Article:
Abhyanga, massaging the body and head with oil before exercise, was a practice he never missed. In Sanskrit, "oil" is called sneha, a word that also means "love." This self-loving practice is not only grounding, but it also utilizes the skin as the channel of consumption to nourish deeper tissues, regulate the nervous system, enhance vitamin D synthesis, and keep the skin radiant. In addition, Bapuji used specially formulated oil on his head to keep his hair all black and his brain cool.
As the population grew and new homes were built that supported mold growth, much of Mumbai developed allergies and congestion. But Bapuji used a neti pot daily to keep his nasal passages free of allergens and microorganisms. After all, he knew that how and what you breathe is as important as how and what you eat.
Boiling a 24-carat gold chain in water used for drinking is a powerful and fascinating Ayurvedic practice that Bapuji used for healthy aging and immune modulation. Ayurveda utilizes gold to regulate the body's environment, fight diseases, enhance memory, and protect life. It also purifies and changes the composition of water to make it lighter. For Bapuji, this alone was a life-changing practice.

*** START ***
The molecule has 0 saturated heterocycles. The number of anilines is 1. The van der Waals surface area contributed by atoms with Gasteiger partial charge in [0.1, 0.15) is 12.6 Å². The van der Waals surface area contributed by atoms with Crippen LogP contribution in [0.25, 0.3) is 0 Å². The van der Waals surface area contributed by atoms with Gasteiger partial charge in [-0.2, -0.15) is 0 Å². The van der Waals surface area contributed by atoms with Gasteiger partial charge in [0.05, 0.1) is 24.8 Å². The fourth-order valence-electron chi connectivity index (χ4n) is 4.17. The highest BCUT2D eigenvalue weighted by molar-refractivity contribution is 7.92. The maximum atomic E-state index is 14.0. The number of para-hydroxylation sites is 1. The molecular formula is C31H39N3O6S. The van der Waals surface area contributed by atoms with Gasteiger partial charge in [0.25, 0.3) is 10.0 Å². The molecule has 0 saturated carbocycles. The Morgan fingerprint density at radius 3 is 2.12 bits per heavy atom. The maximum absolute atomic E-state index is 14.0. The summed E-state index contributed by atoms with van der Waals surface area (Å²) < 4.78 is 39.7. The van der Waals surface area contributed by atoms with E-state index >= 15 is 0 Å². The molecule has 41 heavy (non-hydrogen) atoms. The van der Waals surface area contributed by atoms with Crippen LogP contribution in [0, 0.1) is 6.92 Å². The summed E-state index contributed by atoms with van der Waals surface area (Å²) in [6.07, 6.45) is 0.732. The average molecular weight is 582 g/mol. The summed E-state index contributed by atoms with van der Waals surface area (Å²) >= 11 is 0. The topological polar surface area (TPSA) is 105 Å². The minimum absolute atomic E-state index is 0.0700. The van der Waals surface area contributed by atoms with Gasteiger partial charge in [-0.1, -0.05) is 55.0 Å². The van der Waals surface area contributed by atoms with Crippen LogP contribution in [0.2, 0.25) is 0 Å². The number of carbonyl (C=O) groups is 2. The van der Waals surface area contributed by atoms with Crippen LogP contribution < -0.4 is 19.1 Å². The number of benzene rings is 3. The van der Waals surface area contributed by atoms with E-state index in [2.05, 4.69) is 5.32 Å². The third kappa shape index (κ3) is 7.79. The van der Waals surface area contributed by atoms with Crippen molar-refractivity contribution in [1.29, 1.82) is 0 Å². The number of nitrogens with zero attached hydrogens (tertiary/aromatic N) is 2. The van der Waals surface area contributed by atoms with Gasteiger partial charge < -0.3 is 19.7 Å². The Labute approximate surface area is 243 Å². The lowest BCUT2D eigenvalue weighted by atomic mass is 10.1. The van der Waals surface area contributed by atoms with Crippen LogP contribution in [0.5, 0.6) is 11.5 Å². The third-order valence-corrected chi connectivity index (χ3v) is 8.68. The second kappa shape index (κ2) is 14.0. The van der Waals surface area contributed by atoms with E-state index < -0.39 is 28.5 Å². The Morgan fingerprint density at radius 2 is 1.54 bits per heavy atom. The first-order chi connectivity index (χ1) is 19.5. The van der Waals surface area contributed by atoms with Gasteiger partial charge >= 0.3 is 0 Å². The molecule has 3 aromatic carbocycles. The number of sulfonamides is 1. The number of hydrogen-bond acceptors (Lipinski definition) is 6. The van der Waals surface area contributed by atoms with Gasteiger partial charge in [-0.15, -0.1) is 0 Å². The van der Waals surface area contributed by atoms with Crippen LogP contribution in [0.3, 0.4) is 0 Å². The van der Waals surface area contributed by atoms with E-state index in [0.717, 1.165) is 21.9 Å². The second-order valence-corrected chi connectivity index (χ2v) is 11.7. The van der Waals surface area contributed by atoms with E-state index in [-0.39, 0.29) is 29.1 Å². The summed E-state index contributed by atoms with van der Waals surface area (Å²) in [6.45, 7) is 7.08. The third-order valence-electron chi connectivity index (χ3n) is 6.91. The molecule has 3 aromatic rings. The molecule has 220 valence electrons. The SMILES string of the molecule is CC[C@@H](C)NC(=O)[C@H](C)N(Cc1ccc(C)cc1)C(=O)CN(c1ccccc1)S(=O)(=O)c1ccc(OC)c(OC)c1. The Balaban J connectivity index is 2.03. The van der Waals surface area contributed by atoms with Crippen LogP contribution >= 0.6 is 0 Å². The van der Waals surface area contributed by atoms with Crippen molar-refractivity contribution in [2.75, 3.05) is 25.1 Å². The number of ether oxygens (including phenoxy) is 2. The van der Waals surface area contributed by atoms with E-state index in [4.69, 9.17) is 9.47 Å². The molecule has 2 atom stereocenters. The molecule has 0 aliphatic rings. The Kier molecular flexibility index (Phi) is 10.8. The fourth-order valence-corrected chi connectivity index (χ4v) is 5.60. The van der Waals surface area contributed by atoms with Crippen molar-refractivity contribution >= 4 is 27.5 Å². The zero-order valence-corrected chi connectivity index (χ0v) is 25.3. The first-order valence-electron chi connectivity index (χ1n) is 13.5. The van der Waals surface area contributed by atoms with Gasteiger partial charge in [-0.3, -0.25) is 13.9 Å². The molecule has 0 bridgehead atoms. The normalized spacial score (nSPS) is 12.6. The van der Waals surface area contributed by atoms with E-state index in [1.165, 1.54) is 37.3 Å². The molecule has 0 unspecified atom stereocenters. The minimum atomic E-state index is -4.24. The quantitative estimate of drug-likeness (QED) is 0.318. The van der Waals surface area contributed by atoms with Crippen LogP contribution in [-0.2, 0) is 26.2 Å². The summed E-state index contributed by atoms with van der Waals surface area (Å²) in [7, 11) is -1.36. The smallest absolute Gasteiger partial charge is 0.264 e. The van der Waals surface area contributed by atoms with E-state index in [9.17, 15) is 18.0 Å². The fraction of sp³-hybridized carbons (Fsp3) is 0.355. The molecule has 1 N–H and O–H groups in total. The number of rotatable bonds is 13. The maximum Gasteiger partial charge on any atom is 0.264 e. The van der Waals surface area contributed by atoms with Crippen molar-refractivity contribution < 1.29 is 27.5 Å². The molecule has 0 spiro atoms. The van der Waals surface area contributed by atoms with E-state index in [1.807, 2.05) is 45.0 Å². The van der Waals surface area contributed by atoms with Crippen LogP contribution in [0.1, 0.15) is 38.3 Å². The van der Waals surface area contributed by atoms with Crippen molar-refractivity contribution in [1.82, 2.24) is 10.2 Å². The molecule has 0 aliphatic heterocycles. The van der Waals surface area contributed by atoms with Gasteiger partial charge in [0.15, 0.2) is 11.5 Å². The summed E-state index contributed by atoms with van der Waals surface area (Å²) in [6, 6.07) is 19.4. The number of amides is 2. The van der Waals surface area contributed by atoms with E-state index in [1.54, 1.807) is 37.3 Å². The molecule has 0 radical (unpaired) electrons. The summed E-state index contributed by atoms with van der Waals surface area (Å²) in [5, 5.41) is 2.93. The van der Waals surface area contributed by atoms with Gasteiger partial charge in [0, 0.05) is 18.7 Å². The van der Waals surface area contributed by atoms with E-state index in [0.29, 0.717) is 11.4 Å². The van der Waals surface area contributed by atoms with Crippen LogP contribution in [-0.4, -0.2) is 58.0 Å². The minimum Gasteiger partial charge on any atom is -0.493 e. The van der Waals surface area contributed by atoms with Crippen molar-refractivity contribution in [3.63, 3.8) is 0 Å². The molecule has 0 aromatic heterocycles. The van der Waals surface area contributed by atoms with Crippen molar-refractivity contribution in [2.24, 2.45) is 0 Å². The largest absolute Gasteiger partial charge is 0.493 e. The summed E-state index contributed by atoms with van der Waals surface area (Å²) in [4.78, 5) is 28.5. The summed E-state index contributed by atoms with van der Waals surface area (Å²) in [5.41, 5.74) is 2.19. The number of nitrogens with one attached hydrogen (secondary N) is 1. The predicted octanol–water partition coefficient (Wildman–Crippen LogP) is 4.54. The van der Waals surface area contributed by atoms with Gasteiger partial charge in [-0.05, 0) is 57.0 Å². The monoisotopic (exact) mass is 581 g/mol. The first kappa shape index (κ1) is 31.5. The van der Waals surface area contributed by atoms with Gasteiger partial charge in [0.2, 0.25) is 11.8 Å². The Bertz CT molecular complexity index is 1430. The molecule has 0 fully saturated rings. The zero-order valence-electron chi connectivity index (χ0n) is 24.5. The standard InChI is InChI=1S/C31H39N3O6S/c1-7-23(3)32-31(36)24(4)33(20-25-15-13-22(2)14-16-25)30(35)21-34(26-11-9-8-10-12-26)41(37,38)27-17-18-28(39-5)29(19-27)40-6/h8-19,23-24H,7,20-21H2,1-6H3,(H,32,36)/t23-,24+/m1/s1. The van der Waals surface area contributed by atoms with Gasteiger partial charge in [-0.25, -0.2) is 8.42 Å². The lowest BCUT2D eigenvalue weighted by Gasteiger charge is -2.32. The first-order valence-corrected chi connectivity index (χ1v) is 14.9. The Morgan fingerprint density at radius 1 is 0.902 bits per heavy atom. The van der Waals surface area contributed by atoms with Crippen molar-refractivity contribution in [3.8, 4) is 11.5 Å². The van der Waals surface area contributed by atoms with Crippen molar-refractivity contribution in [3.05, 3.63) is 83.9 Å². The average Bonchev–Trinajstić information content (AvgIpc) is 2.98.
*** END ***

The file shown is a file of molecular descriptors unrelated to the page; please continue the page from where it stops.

Contrary to what you might think, Bapuji never ate for his dosha, despite being an Ayurvedic healer. He believed that the doshic balance in the body is constantly shifting, and it was purposeless and tedious for anyone to eat for any one dosha. Instead, he ate an Ayurvedically balanced diet, which he would mildly tweak if a symptom was present. He never gave up any particular food item but consumed everything in moderation, chewing each bite slowly and mindfully. He would often say that man runs all day to get food on the table; the least he should do is slow down to enjoy it.
Breakfast was always warm to offset the cool, dewy environment morning brings. All meals were vegetarian, fresh, warm, well-spiced, and cooked in ghee. Mung lentils were an essential part of the dinner for the entire family, and he made sure to educate all of us on the importance of shifting foods as the seasons shifted.